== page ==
Monday, May 11, 2009

Solaris TX Could Have Saved San Francisco

The story that came out of San Francisco on August 12th, 2008 should be extremely frightening for all IT Managers. The Washington Post, has a great article on this written by Ashley Surdin.

Ashley brings out, "San Francisco is being forced to overhaul security measures on the computer network that controls data for its police, courts, jails, payroll and health services, as well as other crucial information, after the technology administrator entrusted with the system blocked access for everyone but himself last month and for days refused to reveal the password, even from jail. "

There is a misconception that Solaris with Trusted Extensions is only for the three letter government agencies and it is simply not true. A very important aspect is how Solaris Trusted Extensions - Labeled Security for Absolute Protection - simply extends Solaris security. The paragraph below is brought out on the Solaris TX page and is key for everyone to understand:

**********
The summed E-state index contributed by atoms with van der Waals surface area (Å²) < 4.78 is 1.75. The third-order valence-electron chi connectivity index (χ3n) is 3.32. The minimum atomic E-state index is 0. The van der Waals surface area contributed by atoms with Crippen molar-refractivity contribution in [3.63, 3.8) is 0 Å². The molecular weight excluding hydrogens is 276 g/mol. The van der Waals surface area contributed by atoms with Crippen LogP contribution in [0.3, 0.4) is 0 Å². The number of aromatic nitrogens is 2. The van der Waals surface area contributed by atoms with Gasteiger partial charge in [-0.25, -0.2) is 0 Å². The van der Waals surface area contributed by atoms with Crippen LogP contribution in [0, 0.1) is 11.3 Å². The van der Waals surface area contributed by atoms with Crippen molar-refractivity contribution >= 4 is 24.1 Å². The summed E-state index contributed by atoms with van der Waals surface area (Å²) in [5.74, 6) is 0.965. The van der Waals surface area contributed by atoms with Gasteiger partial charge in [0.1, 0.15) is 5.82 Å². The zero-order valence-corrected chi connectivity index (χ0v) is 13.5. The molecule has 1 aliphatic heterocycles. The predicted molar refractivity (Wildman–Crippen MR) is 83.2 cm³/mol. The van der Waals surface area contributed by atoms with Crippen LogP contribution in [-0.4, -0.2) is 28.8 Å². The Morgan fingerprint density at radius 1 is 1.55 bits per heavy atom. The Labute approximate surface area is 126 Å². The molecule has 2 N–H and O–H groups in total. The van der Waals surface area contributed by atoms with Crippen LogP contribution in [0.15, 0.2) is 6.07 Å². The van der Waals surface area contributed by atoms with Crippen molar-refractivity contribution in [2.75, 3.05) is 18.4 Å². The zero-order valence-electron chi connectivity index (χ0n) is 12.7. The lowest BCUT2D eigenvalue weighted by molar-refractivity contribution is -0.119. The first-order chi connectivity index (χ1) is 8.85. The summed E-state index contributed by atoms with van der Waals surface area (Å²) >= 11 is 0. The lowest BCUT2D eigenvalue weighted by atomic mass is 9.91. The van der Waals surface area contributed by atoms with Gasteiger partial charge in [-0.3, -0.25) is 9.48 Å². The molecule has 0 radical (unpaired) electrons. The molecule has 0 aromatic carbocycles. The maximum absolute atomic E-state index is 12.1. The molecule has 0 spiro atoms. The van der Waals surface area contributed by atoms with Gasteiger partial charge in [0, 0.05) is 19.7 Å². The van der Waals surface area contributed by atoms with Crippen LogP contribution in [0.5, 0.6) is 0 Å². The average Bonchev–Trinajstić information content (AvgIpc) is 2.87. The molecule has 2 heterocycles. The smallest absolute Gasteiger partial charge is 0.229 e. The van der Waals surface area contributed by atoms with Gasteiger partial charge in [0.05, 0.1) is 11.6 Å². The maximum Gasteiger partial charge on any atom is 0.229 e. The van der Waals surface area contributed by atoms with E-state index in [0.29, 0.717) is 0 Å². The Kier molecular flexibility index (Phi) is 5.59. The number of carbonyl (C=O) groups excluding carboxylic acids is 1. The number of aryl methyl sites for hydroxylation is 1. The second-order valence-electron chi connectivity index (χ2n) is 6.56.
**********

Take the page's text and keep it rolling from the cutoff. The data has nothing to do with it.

"It utilizes User and Process Rights Management, Solaris Containers, file systems, and networking and doesn't require a new or separate kernel. Best of all, it doesn't require ISVs to requalify their applications to run them with sensitivity labels. And because it's an extension to the Solaris 10 OS's security policy, Solaris Trusted Extensions technology is flexible and quick to deploy: You can add new applications, new users, and more, very quickly, without extensive analysis of each application — and without the need to write complex, error-prone security policies that require a system reboot."

Solaris has been and will continue to be a leader in being the most open and secure operating system on planet earth.

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